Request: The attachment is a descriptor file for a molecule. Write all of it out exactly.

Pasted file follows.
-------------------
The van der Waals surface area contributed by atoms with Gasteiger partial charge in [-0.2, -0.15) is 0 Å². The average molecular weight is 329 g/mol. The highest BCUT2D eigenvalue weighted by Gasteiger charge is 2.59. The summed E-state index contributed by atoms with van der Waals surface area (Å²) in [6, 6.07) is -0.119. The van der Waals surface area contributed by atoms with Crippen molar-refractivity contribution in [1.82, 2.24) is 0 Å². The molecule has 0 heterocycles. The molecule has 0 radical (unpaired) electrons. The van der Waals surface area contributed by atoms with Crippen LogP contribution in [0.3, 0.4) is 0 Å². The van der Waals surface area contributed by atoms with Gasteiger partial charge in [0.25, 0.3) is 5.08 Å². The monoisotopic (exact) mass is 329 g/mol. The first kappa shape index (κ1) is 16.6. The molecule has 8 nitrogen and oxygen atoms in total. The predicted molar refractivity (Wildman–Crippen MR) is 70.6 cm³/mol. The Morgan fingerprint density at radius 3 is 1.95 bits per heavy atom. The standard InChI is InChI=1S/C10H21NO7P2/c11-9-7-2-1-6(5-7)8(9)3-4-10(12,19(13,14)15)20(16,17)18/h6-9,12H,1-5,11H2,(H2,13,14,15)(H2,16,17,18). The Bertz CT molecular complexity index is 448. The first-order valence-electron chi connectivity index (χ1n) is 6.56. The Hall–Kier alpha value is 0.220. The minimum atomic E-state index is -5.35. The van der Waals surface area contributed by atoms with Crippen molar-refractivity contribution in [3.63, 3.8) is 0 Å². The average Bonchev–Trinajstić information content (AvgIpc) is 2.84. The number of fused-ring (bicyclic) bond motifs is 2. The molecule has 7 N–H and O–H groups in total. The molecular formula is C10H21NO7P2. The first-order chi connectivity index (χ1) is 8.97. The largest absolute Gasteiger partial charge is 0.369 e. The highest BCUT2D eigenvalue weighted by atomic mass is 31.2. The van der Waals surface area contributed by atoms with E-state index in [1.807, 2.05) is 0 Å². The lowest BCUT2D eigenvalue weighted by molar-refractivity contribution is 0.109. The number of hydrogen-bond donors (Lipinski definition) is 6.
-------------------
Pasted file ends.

The van der Waals surface area contributed by atoms with Gasteiger partial charge in [-0.2, -0.15) is 0 Å². The average molecular weight is 329 g/mol. The highest BCUT2D eigenvalue weighted by Gasteiger charge is 2.59. The summed E-state index contributed by atoms with van der Waals surface area (Å²) in [6, 6.07) is -0.119. The van der Waals surface area contributed by atoms with Crippen molar-refractivity contribution in [1.82, 2.24) is 0 Å². The molecule has 0 heterocycles. The molecule has 0 radical (unpaired) electrons. The van der Waals surface area contributed by atoms with Crippen LogP contribution in [0.3, 0.4) is 0 Å². The van der Waals surface area contributed by atoms with Gasteiger partial charge in [0.25, 0.3) is 5.08 Å². The monoisotopic (exact) mass is 329 g/mol. The first kappa shape index (κ1) is 16.6. The molecule has 8 nitrogen and oxygen atoms in total. The predicted molar refractivity (Wildman–Crippen MR) is 70.6 cm³/mol. The Morgan fingerprint density at radius 3 is 1.95 bits per heavy atom. The standard InChI is InChI=1S/C10H21NO7P2/c11-9-7-2-1-6(5-7)8(9)3-4-10(12,19(13,14)15)20(16,17)18/h6-9,12H,1-5,11H2,(H2,13,14,15)(H2,16,17,18). The Bertz CT molecular complexity index is 448. The first-order valence-electron chi connectivity index (χ1n) is 6.56. The Hall–Kier alpha value is 0.220. The minimum atomic E-state index is -5.35. The van der Waals surface area contributed by atoms with Crippen molar-refractivity contribution in [3.63, 3.8) is 0 Å². The average Bonchev–Trinajstić information content (AvgIpc) is 2.84. The number of fused-ring (bicyclic) bond motifs is 2. The molecule has 7 N–H and O–H groups in total. The molecular formula is C10H21NO7P2. The first-order chi connectivity index (χ1) is 8.97. The largest absolute Gasteiger partial charge is 0.369 e. The highest BCUT2D eigenvalue weighted by atomic mass is 31.2. The van der Waals surface area contributed by atoms with E-state index in [1.807, 2.05) is 0 Å². The lowest BCUT2D eigenvalue weighted by molar-refractivity contribution is 0.109. The number of hydrogen-bond donors (Lipinski definition) is 6.